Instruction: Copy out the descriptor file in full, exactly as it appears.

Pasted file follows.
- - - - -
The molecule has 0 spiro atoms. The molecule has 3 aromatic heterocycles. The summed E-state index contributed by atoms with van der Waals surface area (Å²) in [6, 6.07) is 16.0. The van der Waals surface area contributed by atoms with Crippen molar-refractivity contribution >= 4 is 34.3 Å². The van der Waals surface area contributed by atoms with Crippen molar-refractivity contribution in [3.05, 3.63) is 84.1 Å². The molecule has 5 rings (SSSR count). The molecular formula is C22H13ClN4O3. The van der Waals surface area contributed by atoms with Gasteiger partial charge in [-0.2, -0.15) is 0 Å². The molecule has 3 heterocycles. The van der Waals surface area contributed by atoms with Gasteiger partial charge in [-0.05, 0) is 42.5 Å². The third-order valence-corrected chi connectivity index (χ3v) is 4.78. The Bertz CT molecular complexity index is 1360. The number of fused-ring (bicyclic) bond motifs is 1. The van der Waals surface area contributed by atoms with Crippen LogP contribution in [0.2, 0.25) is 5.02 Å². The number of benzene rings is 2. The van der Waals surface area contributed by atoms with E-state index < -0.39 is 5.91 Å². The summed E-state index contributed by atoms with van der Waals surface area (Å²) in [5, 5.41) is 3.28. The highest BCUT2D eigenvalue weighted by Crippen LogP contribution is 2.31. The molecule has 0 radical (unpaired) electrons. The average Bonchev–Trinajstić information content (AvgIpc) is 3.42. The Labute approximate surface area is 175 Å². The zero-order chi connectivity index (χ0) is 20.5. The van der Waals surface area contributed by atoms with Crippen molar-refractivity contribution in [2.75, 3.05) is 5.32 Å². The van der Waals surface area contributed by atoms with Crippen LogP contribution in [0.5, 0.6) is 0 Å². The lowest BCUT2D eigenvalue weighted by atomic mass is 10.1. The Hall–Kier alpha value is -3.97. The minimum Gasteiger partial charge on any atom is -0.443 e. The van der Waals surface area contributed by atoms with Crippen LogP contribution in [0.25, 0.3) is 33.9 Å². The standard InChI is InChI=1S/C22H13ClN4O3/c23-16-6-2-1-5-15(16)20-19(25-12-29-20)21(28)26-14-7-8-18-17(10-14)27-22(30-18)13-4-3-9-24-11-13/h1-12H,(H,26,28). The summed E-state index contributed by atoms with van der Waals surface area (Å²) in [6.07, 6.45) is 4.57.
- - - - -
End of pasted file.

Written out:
The molecule has 0 spiro atoms. The molecule has 3 aromatic heterocycles. The summed E-state index contributed by atoms with van der Waals surface area (Å²) in [6, 6.07) is 16.0. The van der Waals surface area contributed by atoms with Crippen molar-refractivity contribution >= 4 is 34.3 Å². The van der Waals surface area contributed by atoms with Crippen molar-refractivity contribution in [3.05, 3.63) is 84.1 Å². The molecule has 5 rings (SSSR count). The molecular formula is C22H13ClN4O3. The van der Waals surface area contributed by atoms with Gasteiger partial charge in [-0.2, -0.15) is 0 Å². The molecule has 3 heterocycles. The van der Waals surface area contributed by atoms with Gasteiger partial charge in [-0.05, 0) is 42.5 Å². The third-order valence-corrected chi connectivity index (χ3v) is 4.78. The Bertz CT molecular complexity index is 1360. The number of fused-ring (bicyclic) bond motifs is 1. The van der Waals surface area contributed by atoms with Crippen LogP contribution in [0.2, 0.25) is 5.02 Å². The number of benzene rings is 2. The van der Waals surface area contributed by atoms with E-state index < -0.39 is 5.91 Å². The summed E-state index contributed by atoms with van der Waals surface area (Å²) in [5, 5.41) is 3.28. The highest BCUT2D eigenvalue weighted by Crippen LogP contribution is 2.31. The molecule has 0 radical (unpaired) electrons. The average Bonchev–Trinajstić information content (AvgIpc) is 3.42. The Labute approximate surface area is 175 Å². The zero-order chi connectivity index (χ0) is 20.5. The van der Waals surface area contributed by atoms with Crippen molar-refractivity contribution in [2.75, 3.05) is 5.32 Å². The van der Waals surface area contributed by atoms with Crippen LogP contribution in [0.5, 0.6) is 0 Å². The lowest BCUT2D eigenvalue weighted by atomic mass is 10.1. The Hall–Kier alpha value is -3.97. The minimum Gasteiger partial charge on any atom is -0.443 e. The van der Waals surface area contributed by atoms with Crippen LogP contribution in [0.25, 0.3) is 33.9 Å². The standard InChI is InChI=1S/C22H13ClN4O3/c23-16-6-2-1-5-15(16)20-19(25-12-29-20)21(28)26-14-7-8-18-17(10-14)27-22(30-18)13-4-3-9-24-11-13/h1-12H,(H,26,28). The summed E-state index contributed by atoms with van der Waals surface area (Å²) in [6.07, 6.45) is 4.57.